Fret leveling video!

Discussion in 'Hardware, Setup & Repair [BG]' started by Lazarevicmass, Feb 16, 2014.

  1. Technicality


    Feb 10, 2011
    I'm no expert, but my general impression of fret levelling is that the longer and straighter the bar you stick the sandpaper on the better.

    For example see the picture here:

    I really don't get the point of going to all the trouble to level the fretboard under string tension if you are only sanding a few frets at a time, as you aren't ever going to get it perfectly perfectly flat that way anyhow.
  2. Turnaround

    Turnaround Commercial User

    May 6, 2004
    Toronto Canada
    o/o Richard Bales Restorations, and Instrument Technician, Club Bass and Guitar - Toronto
    There's a good point to levelling the frets when the instrument is under string tension. But The method shown is certainly not how I would go about it.

    Lifting the strings at the nut makes sense, even de-tuning a half step. But levelling the frets starts with getting the neck as flat as you can, something I didn't see in the video. Then you need a long sanding/grinding tool, preferably the length of the fingerboard, and it needs to be dead straight. Then you can precede to level the frets. Short tools will too easily allow small dips and hills to be created along the fingerboard plane, and that rather defeats the purpose.

    Nor would I do the fret crowning the way it was depicted. Crowning should be done along the length of the fret with an appropriately shaped tool. The bumpy-bump method of going along the length of the fingerboard with a caul that has two ridges on it is hardly a precise way to go about it. Rather crude. And even if you managed to get the frets level in the first steps, you are likely to undo that using the suggested crowning method.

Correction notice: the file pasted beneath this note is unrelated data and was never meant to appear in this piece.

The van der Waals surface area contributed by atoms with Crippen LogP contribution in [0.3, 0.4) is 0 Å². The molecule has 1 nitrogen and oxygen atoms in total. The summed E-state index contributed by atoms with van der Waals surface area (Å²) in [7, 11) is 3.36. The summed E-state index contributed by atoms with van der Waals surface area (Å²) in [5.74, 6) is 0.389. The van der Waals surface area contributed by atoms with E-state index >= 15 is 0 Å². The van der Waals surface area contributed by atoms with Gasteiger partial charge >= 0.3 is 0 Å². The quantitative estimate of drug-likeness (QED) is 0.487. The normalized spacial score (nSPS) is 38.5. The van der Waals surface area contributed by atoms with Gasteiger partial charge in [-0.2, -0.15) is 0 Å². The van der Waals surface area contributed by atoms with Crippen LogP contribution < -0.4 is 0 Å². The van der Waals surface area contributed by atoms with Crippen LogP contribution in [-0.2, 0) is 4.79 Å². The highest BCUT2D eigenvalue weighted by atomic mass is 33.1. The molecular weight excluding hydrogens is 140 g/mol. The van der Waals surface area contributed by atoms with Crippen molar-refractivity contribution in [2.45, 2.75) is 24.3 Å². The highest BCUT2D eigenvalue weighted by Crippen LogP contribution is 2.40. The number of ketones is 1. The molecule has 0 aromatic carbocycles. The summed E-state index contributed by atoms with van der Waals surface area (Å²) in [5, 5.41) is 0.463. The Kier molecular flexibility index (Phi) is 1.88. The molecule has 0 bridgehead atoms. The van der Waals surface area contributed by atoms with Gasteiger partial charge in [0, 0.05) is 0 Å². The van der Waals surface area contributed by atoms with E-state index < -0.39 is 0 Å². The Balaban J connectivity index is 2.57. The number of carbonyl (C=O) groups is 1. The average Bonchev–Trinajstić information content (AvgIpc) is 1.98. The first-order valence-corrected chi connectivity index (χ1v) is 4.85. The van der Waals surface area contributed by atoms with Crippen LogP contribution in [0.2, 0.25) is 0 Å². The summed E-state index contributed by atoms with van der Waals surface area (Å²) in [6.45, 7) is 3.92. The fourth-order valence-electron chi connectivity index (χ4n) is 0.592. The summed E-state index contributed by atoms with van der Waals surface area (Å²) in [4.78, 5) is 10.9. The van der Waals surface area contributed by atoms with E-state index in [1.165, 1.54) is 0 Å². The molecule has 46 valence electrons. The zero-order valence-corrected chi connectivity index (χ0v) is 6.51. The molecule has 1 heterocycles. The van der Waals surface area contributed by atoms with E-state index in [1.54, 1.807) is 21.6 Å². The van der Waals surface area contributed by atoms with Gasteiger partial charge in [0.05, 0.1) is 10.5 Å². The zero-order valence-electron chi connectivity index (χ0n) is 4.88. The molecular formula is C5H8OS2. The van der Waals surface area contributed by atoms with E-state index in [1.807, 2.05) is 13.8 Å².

Just the ticket for someone who thinks a proper job is a rip-off.
  3. +1 Thanks!!!
  4. Least precise method I've ever seen or imagined, and the scratchpad style abrasive will remove metal off all frets, not just high ones (albeit it will remove more off the high ones). The "crowning" step also continues to remove height off all frets.

    Looks like a method created by someone who sells fretwire, because it certainly puts a lot of wear on them.
  5. Stone Soup

    Stone Soup

    Dec 3, 2012
    That tool and method of leveling and crowning looks like a bad joke mixed with a pretty high probability of bad results. I've watched a few experts do the job. This method doesn't even get close to any of them. Fret finishing is never "a simple task that anyone can perform with ease". I find it incredible the website says that.
  6. Thanks for the advice!
  7. if youre doing a full neck level and not just a spot level, its normal to be hitting all the frets.
  8. Remus_Redbone


    Dec 27, 2010
    Western AR
    Well, all of the general steps are there except verifying the neck is flat before starting. I guess the assumption is that with 1/2 string tension the relief will be eliminated. It will probably help if you have a few ridiculously high frets, but could do more harm than good.